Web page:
The people who “follow” big industry players are quite usually just people that want to feel informed, and are quite unlikely to be anybody with any actual actions available given this information. Thus, just because something is interesting to them doesn’t make it necessarily useful or actionable.

                                                                                                                      characterize this sort of news as spam

                                                                                                                      Again, all news is spam on a site with historically more of a bend towards information and non-news submissions. Further, it’s not like this hasn’t been covered extensively elsewhere, on Slashdot and HN and Gizmodo and elsewhere. It’s not like it isn’t being shown on many fronts.

                                                                                                                      Please understand that while in this specific case, you might have an interest–but if all lobsters follow this idea, it trashes the site.

                                                                                                                      1. 2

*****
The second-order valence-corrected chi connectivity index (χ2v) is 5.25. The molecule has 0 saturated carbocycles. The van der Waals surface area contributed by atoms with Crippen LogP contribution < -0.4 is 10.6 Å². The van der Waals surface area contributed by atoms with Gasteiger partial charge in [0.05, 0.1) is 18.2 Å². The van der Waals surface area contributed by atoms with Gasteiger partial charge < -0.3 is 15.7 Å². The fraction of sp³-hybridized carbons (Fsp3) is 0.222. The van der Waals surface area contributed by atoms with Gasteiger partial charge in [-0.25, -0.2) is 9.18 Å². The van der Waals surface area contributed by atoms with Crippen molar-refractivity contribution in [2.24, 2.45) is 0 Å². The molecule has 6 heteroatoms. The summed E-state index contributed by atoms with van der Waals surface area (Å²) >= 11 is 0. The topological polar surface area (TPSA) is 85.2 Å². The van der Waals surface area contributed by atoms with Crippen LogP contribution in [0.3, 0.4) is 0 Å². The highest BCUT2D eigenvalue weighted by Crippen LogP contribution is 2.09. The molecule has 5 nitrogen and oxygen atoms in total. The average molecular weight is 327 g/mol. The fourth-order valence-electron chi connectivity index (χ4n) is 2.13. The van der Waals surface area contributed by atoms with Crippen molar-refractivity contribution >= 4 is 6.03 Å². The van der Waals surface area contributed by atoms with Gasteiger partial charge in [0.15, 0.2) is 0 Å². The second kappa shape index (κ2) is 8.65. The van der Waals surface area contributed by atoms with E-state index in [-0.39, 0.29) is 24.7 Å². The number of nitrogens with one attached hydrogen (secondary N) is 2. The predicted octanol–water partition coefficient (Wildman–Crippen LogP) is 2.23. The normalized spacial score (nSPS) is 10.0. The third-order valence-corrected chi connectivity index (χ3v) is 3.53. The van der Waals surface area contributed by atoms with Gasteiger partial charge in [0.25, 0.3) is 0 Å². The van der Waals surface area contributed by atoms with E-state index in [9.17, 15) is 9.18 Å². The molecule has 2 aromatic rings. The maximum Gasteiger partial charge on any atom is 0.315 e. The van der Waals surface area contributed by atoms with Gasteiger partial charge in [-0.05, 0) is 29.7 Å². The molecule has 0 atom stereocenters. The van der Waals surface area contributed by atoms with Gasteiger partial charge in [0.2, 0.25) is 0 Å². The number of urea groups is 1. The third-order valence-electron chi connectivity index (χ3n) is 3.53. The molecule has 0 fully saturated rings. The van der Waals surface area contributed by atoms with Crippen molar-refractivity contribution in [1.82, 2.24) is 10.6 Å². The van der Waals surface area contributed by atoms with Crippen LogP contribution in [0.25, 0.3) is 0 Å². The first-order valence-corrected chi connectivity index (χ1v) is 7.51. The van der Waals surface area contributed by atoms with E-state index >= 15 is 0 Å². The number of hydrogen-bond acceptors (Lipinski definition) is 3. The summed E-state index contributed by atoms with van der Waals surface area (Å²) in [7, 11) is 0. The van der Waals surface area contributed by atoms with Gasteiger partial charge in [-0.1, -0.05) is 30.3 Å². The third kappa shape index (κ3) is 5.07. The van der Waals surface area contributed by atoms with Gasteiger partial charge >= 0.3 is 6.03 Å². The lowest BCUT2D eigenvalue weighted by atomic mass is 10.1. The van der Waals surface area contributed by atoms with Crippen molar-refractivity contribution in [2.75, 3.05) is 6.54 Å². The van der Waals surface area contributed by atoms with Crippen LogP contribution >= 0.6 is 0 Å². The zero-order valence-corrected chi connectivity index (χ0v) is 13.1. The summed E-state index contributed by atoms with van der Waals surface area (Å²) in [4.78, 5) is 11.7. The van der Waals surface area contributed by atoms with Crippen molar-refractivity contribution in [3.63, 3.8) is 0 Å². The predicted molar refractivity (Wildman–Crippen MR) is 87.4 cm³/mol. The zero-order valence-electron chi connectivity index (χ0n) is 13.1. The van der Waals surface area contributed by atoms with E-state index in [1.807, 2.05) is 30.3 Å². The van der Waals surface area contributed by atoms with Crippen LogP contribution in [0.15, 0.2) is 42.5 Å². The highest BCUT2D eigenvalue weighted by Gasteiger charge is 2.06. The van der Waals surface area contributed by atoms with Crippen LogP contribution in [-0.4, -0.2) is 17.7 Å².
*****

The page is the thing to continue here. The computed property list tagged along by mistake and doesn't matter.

With respect, a good deal of your post is kremlinology.

                                                                                                                        I’m not allowed to infer basic information about the internal state of an organization based on its public actions?

                                                                                                                        That they are resorting to FUD tactics shows that ARM execs know this.

                                                                                                                        The ARM execs cannot be guaranteed to “know” anything of the sort–it’s more likely that there is a standard playbook to be run to talk about any competing technology, RISC-V, OSS, or otherwise. Claiming that “oh ho obviously they feel the heat!” is speculation, and without links and evidence, baseless speculation at that.